Bangladesh Cricket Board (BCB) CEO Nizamuddin Chowdhury has said the contracted players would be allowed only two No Objection Certificates (NOC) per year to play in overseas leagues.
The decision which will be in effect immediately was conveyed to the players through a letter that contained the new restrictions. The restrictions will get levied in leagues across all the formats, and the BCB has made it mandatory for players to participate in Bangladesh’s first-class tournaments.
“It is a principled, policy decision of the board. We will allow two NOCs per year. It will be on a case-by-case basis, and it is with immediate effect. We want to give them enough rest and manage their injuries. We want to ensure all our players are available for international matches,” Chowdhury was heard saying.
However, Debbabrata Paul, the Chairman of the Cricketers Welfare Association of Bangladesh did not agree with the decision, as he felt that the players were being deprived.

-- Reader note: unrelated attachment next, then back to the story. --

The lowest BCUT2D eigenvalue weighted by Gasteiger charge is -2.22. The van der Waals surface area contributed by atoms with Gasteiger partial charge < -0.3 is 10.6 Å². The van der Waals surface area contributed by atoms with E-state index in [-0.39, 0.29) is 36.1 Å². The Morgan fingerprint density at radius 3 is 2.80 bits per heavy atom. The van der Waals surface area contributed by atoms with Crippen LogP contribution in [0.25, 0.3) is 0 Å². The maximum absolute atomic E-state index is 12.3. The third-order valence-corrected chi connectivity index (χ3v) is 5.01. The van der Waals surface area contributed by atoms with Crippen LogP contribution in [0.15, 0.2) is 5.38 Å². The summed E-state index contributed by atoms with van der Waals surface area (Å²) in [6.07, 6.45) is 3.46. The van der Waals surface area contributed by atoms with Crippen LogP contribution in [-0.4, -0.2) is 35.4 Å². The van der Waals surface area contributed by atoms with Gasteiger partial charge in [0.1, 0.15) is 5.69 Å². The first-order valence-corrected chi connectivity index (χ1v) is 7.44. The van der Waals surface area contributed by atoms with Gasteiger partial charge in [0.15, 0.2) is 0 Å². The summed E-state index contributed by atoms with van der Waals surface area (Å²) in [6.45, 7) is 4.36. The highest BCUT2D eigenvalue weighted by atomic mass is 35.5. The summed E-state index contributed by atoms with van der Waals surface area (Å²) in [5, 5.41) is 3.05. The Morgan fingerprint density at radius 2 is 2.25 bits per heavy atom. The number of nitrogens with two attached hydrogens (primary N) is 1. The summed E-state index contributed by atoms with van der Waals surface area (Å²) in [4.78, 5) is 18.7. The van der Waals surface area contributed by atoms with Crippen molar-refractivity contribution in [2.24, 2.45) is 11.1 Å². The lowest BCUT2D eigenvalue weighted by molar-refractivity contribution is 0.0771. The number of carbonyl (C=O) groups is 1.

“This cannot happen, and this doesn’t happen anywhere in the world. It is being forced on the players. They are simply being deprived. We were not informed about it. We will definitely have to talk about it with the players,” he said when asked about the same.
Notably, Chowdhury did not specify the reasons that made them take this decision. It will mean that Shakib Al Hasan will be most affected, who is by far the most recognised cricketer in Bangladesh playing T20 leagues all around the world namely, IPL, BBL, PSL, CPL.
Other cricketers like Tamim Iqbal, Mustafizur Rahman and Mahmudullah who also started featuring in different leagues will now have to choose any two among the lot.
Reportedly, the board has refused NOC’s in the past especially in the case of Shakib, as he was banned for six months in 2014. But, the ban was lifted after considering his strong performance for the national team.
However, the contracted Bangladesh players didn’t want to comment on the same. It is also learned that the board has restricted players from talking to the media on certain issues.